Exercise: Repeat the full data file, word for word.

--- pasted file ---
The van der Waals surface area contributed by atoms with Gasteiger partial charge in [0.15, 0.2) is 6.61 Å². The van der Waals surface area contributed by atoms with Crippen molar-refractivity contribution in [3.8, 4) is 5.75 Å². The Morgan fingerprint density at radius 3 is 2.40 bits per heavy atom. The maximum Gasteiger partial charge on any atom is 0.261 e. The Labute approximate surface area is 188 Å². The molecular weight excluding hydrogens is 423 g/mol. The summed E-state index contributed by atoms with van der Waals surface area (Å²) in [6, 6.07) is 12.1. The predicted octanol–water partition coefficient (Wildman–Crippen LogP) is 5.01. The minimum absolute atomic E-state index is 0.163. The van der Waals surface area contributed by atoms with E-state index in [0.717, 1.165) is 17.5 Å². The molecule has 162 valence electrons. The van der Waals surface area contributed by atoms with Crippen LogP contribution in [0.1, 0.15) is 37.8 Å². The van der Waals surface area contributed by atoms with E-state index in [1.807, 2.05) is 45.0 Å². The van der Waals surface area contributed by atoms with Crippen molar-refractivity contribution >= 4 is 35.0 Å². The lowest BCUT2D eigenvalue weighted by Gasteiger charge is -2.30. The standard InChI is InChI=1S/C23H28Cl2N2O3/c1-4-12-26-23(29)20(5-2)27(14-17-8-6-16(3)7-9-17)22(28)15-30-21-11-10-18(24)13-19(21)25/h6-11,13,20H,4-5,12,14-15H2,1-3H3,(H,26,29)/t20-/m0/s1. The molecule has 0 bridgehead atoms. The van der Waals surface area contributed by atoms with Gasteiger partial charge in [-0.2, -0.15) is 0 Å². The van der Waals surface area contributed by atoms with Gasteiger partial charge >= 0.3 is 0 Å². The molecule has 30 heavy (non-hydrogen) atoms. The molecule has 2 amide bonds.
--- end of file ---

The van der Waals surface area contributed by atoms with Gasteiger partial charge in [0.15, 0.2) is 6.61 Å². The van der Waals surface area contributed by atoms with Crippen molar-refractivity contribution in [3.8, 4) is 5.75 Å². The Morgan fingerprint density at radius 3 is 2.40 bits per heavy atom. The maximum Gasteiger partial charge on any atom is 0.261 e. The Labute approximate surface area is 188 Å². The molecular weight excluding hydrogens is 423 g/mol. The summed E-state index contributed by atoms with van der Waals surface area (Å²) in [6, 6.07) is 12.1. The predicted octanol–water partition coefficient (Wildman–Crippen LogP) is 5.01. The minimum absolute atomic E-state index is 0.163. The van der Waals surface area contributed by atoms with E-state index in [0.717, 1.165) is 17.5 Å². The molecule has 162 valence electrons. The van der Waals surface area contributed by atoms with Crippen LogP contribution in [0.1, 0.15) is 37.8 Å². The van der Waals surface area contributed by atoms with E-state index in [1.807, 2.05) is 45.0 Å². The van der Waals surface area contributed by atoms with Crippen molar-refractivity contribution >= 4 is 35.0 Å². The lowest BCUT2D eigenvalue weighted by Gasteiger charge is -2.30. The standard InChI is InChI=1S/C23H28Cl2N2O3/c1-4-12-26-23(29)20(5-2)27(14-17-8-6-16(3)7-9-17)22(28)15-30-21-11-10-18(24)13-19(21)25/h6-11,13,20H,4-5,12,14-15H2,1-3H3,(H,26,29)/t20-/m0/s1. The molecule has 0 bridgehead atoms. The van der Waals surface area contributed by atoms with Gasteiger partial charge in [-0.2, -0.15) is 0 Å². The van der Waals surface area contributed by atoms with Gasteiger partial charge >= 0.3 is 0 Å². The molecule has 30 heavy (non-hydrogen) atoms. The molecule has 2 amide bonds.